Many experts are saying the mid-season trade market will be ripe with star trades. With a few players already on the market, which domino will be the first to fall?
Something that flew under the radar in the 2021 free agency period was the number of contract extensions signed.
Yes, some significant players swapped jerseys, but on the whole, there were no superstars taking their talents to South Beach or forming a superteam. In fact, a lot of the players who would really make a title-changing impact in free agency didn’t even get to the moratorium period, re-upping with their current team before their contract had expired.
Steph Curry, Kevin Durant and Jimmy Butler were all about to be unrestricted free agents in their prime but re-signed with their current teams. Kawhi Leonard was one of the lone superstars in free agency but he returned to the LA Clippers on a four-year deal. Kyrie Irving and James Harden are expected to re-sign with the Brooklyn Nets soon.
This is on top of the early contract extensions to Rudy Gobert, Paul George, LeBron James and Giannis Antetekoumnpo a season prior.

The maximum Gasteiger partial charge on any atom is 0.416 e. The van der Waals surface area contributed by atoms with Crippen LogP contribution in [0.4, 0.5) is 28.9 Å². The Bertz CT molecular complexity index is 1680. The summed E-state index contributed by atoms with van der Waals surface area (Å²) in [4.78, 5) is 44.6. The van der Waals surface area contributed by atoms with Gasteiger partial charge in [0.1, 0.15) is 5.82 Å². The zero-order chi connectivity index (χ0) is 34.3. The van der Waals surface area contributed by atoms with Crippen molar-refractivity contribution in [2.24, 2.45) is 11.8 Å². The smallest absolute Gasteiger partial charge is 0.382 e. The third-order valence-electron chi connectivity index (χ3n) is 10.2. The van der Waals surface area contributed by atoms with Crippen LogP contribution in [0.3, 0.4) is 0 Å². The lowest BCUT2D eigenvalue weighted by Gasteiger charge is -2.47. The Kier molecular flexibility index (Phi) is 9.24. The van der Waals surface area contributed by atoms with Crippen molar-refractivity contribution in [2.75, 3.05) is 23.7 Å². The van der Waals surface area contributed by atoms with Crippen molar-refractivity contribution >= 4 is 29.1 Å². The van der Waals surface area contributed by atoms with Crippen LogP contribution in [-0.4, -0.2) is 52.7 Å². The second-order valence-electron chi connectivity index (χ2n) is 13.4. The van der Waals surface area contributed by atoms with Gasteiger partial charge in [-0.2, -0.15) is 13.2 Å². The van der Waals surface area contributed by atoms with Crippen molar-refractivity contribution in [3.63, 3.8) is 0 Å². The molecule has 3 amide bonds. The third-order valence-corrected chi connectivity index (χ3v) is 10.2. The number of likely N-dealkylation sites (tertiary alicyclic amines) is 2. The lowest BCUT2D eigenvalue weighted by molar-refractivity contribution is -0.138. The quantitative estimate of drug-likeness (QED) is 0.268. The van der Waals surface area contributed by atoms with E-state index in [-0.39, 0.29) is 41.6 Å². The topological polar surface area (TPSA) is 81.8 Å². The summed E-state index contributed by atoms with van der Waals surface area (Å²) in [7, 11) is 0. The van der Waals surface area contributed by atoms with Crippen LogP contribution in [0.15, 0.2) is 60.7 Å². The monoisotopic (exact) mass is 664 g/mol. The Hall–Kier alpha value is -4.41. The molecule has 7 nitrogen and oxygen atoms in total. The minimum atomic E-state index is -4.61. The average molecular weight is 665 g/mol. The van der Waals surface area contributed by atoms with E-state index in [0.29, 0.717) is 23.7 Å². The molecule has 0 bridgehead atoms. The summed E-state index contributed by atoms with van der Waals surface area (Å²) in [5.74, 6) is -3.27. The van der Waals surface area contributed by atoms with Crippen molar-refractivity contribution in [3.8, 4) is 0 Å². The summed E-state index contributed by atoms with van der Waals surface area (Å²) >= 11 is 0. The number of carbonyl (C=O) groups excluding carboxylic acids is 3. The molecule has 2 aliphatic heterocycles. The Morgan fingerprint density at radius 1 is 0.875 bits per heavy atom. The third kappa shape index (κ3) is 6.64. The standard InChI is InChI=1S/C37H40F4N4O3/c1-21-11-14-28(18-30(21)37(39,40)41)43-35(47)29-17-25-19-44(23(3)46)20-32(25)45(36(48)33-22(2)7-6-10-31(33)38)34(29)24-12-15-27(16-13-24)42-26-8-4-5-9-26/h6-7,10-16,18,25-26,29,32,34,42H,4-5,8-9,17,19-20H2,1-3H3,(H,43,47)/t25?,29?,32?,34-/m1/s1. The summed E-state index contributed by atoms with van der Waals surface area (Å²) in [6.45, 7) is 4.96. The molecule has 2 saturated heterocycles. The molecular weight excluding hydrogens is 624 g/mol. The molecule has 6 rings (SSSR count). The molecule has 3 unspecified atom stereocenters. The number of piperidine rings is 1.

Bobby Marks, ESPN wrote at the conclusion of free agency that these superstar extensions will lead to a lacklustre 2022 free agent class.
“Because next offseason is average at best in talent, I am expecting the trade market to be extremely active during the regular season,” a Western Conference general manager told Marks.
The best free agents in the class of 2022 are Zach LaVine, Bradley Beal and 2020 Tokyo Olympic bronze medallist Joe Ingles.
Traditionally, we’d look at teams with young talent and plenty of cap space as desirable situations. Now, it’s looking like the desirable teams are more trade-ready, signing players on team-friendly deals and holding onto them as matching salaries in a deal.
Look at the New York Knicks, a team thirsty for elite talent. When the music stopped this summer, there were no star free agents on the market. Instead of kicking the can down the road with one-year deals, they spent their money elsewhere, signing Evan Fournier and Kemba Walker to solid value deals and re-signing Alec Burks, Nerlens Noel and Derrick Rose.